The European Space Agency's Faint Object Camera on board NASA's Hubble Space Telescope has provided a fascinating close-up view of Supernova 1987A in the Large Magellanic Cloud.
Since they first saw the initial explosion in February 1987, astronomers world- wide have been monitoring closely the evolution of SN 1987A using both ground- based and space instrumentation. During the three and a half years following its discovery, the supernova initially increased its brightness by a factor of 100 and has since dimmed one million times in brightness from its peak intensity. This dimming has enabled astronomers to take a closer look at the supernova proper and its surroundings.
From theoretical and spectroscopic evidence, SN 1987A is known to be expanding rapidly with the outer regions of the exploding star being ejected at speeds between 2,000 and 30,000 kilometers (1,245 to 18,640 miles) per second. Hence, in the time span of three and a half years, the supernova should have reached a size of approximately one-tenth of a light year in diameter - about 100 times larger than the Solar System. Since SN 1987A is located 170,000 light-years away, its current angular size as seen from Earth is expected to be about 0.1 - 0.2 arcseconds in diameter – too small to resolve with ground-based telescopes.
A close-up of one of the first images of SN 1987A taken with the Faint Object Camera on board the Hubble Space Telescope is shown in the upper left hand frame. This image was taken in ultraviolet light at a wavelength of 275 nanometres. By comparing it with the corresponding image of an unresolved comparison star from the same exposure shown in the upper right hand frame, it can be seen that the image of SN1987A is significantly broader and clearly extended in size. Although even the resolution of the Faint Object Camera is still too coarse to reveal clearly much detailed structure, this is the first time that the exploding outer envelope of SN1987A has been photographed directly - a feat that clearly demonstrates the power of the Hubble Space Telescope, the spherical aberration of the telescope notwithstanding. The angular diameter of SN1987A measured from the images is about 0.15 arc seconds – a value very close to expectations.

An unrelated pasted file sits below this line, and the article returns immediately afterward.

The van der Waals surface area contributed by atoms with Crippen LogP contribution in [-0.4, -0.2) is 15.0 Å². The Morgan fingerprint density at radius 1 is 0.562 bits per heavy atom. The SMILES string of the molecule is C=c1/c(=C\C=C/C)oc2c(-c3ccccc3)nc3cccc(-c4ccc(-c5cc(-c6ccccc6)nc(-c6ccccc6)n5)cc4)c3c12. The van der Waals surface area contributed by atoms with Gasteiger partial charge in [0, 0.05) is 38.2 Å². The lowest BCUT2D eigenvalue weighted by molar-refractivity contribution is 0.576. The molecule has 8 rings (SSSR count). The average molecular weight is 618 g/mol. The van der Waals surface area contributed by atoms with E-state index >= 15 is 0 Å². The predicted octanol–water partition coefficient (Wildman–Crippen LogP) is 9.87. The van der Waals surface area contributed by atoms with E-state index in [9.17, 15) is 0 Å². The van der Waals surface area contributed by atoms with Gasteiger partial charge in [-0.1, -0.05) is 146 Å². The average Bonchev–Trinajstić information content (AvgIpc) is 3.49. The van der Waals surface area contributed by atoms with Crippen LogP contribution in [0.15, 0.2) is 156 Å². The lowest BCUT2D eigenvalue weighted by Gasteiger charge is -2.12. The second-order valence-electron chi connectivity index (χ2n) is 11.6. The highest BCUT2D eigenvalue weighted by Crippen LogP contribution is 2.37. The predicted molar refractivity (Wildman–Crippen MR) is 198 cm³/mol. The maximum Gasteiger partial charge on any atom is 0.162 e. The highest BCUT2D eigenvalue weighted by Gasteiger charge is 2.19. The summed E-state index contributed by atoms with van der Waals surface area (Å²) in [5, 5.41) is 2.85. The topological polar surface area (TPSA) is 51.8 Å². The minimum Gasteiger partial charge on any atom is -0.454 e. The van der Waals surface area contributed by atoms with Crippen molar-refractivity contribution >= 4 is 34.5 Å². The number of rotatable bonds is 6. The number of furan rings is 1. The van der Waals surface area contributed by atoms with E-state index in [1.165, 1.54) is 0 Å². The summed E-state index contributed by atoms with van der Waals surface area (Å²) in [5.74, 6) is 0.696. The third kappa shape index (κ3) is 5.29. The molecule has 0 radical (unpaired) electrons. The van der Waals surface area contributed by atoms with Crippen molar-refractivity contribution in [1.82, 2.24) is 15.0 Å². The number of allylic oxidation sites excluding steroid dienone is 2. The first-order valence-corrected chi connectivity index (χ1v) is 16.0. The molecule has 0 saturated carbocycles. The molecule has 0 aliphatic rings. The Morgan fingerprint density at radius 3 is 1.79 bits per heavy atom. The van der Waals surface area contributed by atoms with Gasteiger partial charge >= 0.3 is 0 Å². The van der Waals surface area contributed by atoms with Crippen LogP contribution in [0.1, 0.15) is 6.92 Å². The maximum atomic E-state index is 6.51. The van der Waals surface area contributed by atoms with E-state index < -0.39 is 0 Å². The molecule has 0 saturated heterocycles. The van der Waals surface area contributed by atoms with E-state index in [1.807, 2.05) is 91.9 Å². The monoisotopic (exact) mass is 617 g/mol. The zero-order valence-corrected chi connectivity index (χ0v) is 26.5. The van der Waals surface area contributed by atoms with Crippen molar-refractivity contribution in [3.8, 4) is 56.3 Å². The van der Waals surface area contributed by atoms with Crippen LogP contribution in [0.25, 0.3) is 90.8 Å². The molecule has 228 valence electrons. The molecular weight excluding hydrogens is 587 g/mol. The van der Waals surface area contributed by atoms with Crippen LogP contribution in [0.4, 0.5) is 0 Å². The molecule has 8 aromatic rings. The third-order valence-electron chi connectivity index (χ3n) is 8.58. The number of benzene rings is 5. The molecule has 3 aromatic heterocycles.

A second, less magnified, image of SN1987A and its surroundings taken with the Faint Object Camera is shown in the lower frame. The central object is SN 1987A itself, and the bright objects on each side are relatively bright companion stars. The faint structures, or "halos," surrounding these brighter stars are not real, but because of the spherical aberration. This image – taken in light of twice ionised oxygen at a wavelength of 501 nanometres – reveals a curious luminescent ring surrounding SN 1987A.
The existence of this ring had been gleaned previously from both ground-based and ultraviolet space observations, but the Faint Object Camera images have provided a far clearer view of its structure. The angular separation between the ring and SN 1987A is found to average about 0.8 arc seconds, which at the distance of the Large Magellanic Cloud corresponds to three quarters of a light year. Because this distance is too large for the ring to be material ejected by the supernova explosion, astronomers speculate that it must have existed prior to the explosion in the form of a gas ring ejected and shaped by the "stellar winds" from the progenitor supergiant star in the course of some 10,000 years prior to the supernova explosion. The ring material was then ionized and heated by the intense flash of ionizing radiation emanating from the supernova. This radiation reached the ring within the first year after the explosion, and is still glowing today two and a half years later.
The presence of this ring thus provides astronomers with an important clue for determining the nature and history of the progenitor star that exploded as SN 1987A.